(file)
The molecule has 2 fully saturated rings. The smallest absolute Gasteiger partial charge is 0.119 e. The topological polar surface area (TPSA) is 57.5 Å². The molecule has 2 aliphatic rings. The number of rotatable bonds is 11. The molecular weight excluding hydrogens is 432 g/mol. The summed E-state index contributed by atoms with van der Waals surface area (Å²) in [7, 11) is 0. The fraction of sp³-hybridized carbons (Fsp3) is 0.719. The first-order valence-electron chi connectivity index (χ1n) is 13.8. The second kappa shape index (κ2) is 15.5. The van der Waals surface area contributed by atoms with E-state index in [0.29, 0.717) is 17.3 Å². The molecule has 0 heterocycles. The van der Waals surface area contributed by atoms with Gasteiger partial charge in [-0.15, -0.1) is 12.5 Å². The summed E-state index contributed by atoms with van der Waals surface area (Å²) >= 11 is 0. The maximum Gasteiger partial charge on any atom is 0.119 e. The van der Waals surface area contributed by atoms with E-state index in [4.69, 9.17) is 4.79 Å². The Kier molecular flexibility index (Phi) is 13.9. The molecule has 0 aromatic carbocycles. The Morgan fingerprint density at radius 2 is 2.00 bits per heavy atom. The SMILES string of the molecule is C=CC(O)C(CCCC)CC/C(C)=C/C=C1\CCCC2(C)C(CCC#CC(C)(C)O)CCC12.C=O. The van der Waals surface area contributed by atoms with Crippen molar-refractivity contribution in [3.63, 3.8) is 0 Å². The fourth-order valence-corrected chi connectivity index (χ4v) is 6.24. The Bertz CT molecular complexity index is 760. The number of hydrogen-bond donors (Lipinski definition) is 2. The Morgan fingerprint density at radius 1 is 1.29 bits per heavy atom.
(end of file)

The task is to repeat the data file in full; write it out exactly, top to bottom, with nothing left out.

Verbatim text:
The molecule has 2 fully saturated rings. The smallest absolute Gasteiger partial charge is 0.119 e. The topological polar surface area (TPSA) is 57.5 Å². The molecule has 2 aliphatic rings. The number of rotatable bonds is 11. The molecular weight excluding hydrogens is 432 g/mol. The summed E-state index contributed by atoms with van der Waals surface area (Å²) in [7, 11) is 0. The fraction of sp³-hybridized carbons (Fsp3) is 0.719. The first-order valence-electron chi connectivity index (χ1n) is 13.8. The second kappa shape index (κ2) is 15.5. The van der Waals surface area contributed by atoms with E-state index in [0.29, 0.717) is 17.3 Å². The molecule has 0 heterocycles. The van der Waals surface area contributed by atoms with Gasteiger partial charge in [-0.15, -0.1) is 12.5 Å². The summed E-state index contributed by atoms with van der Waals surface area (Å²) >= 11 is 0. The maximum Gasteiger partial charge on any atom is 0.119 e. The van der Waals surface area contributed by atoms with E-state index in [4.69, 9.17) is 4.79 Å². The Kier molecular flexibility index (Phi) is 13.9. The molecule has 0 aromatic carbocycles. The Morgan fingerprint density at radius 2 is 2.00 bits per heavy atom. The SMILES string of the molecule is C=CC(O)C(CCCC)CC/C(C)=C/C=C1\CCCC2(C)C(CCC#CC(C)(C)O)CCC12.C=O. The van der Waals surface area contributed by atoms with Crippen molar-refractivity contribution in [3.63, 3.8) is 0 Å². The fourth-order valence-corrected chi connectivity index (χ4v) is 6.24. The Bertz CT molecular complexity index is 760. The number of hydrogen-bond donors (Lipinski definition) is 2. The Morgan fingerprint density at radius 1 is 1.29 bits per heavy atom.